EDF energy price increase

EDF increase energy prices by 10.8%

Update 27th Oct 2012.
So what do you do now? Do you allow the energy companies to dip into your pockets to take whatever they want? Or do you take things into your hands, and choose your own energy deal. If you are like 83% of energy consumers, you will just accept whatever they are throwing at you. But if are the type of person who likes to take control of your own finances, then you will find a better deal by doing an energy price comparison!

This is the fifth supplier from the big 6 who have now increased their energy prices. EDF have had the biggest increase based on the other suppliers increases. This just leaves E.ON, who have promised not to increase their prices this year.

EDF went on to state:

EDF Energy is increasing its standard variable prices for gas and electricity residential customers by 10.8% from December 7, 2012. For typical customers the company’s new standard variable prices will however still be lower than those of all the major suppliers which have announced standard price rises this autumn.1
More than one million existing fixed deal accounts will be unaffected by price changes this winter and the company has today launched Blue +Fixed Price March 2015 which offers customers the opportunity to protect themselves from future price rises for the next three winters.2
EDF Energy has also confirmed support for its most vulnerable elderly customers and plans to ensure they automatically benefit from its cheapest available prices. This could save them around £165 next year as well as offering them a rebate this winter.3 EDF Energy is the only supplier to make this pledge, which forms part of its Customer Commitments on fair value, better service and simplicity.4
The company acknowledged the price rise would be unwelcome but said that the combination of significant extra costs in the use of gas and electricity networks, mandatory energy efficiency and social schemes, plus the rising price of wholesale energy meant it could no longer put off a price change. 5
A typical standard variable dual fuel energy bill will rise by £2.35 a week.6 EDF Energy’s last price change was to cut gas prices earlier this year and it has offered typical customers the lowest standard variable dual fuel prices of all major suppliers for 50 of the last 52 weeks.7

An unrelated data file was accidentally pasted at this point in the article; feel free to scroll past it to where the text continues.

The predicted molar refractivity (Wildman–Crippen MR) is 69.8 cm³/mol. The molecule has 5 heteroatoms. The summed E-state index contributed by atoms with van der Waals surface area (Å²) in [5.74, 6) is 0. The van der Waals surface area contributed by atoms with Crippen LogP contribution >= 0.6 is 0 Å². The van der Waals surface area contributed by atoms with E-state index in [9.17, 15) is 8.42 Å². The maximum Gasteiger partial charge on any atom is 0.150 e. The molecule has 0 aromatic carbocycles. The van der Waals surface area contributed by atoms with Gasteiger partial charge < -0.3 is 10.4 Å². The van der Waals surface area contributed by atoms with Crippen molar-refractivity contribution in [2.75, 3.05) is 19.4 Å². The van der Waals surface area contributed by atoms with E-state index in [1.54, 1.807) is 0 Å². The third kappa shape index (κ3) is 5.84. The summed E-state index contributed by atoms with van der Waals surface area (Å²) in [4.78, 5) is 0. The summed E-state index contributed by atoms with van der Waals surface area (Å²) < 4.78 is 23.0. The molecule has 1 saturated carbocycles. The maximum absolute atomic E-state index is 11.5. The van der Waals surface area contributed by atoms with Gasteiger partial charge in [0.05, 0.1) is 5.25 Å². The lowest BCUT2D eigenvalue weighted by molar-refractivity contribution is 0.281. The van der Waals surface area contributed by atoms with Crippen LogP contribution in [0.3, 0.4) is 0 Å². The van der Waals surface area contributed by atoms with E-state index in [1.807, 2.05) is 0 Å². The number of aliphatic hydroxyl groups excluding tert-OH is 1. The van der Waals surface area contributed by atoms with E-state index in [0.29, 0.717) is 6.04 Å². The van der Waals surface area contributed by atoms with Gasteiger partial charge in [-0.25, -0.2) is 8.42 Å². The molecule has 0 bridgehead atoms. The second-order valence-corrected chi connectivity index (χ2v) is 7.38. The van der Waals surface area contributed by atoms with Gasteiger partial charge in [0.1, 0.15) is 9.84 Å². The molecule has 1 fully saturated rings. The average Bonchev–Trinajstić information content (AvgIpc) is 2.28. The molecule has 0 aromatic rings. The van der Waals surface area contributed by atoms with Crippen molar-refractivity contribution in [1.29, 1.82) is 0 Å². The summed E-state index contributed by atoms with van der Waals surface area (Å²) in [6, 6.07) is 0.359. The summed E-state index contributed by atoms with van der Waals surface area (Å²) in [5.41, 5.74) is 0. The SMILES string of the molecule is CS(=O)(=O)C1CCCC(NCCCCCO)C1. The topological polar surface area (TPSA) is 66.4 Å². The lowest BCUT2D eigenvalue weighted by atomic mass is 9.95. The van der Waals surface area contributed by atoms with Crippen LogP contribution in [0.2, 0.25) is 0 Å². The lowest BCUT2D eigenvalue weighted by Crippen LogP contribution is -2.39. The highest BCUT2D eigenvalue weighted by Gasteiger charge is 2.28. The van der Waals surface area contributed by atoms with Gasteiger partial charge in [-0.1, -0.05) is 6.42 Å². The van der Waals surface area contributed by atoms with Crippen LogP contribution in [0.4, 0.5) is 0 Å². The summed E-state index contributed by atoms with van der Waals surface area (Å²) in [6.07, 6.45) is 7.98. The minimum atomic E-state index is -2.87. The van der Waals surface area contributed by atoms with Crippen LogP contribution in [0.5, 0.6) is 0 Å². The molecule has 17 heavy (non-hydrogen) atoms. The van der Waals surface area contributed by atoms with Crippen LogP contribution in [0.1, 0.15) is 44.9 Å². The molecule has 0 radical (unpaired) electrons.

Martin Lawrence, Managing Director of Energy Sourcing and Customer Supply said: “We know that customers will not welcome this news and do not want to see prices going up. Our new prices will however be cheaper on average than those of all the other major suppliers which have announced standard price rises so far this autumn. We’ve taken extra measures to make sure the most vulnerable benefit from the best deals and we continue to help customers reduce their bills with energy efficiency measures.
“It’s worth pointing out that one in five of our customers are already on competitive fixed priced tariffs and will not be affected by these price changes this winter. And for those worried about any future price rises, EDF Energy has launched Blue +Fixed Price March 2015 which comes with a guarantee that its price will not increase for the next three winters.
“We also want to look after our vulnerable customers, which is why we have become the first and only company to promise that those whom the government identifies as most in need will automatically benefit from a discount equivalent to being on our cheapest available tariff. Eligible customers will start to receive the benefit this winter.”

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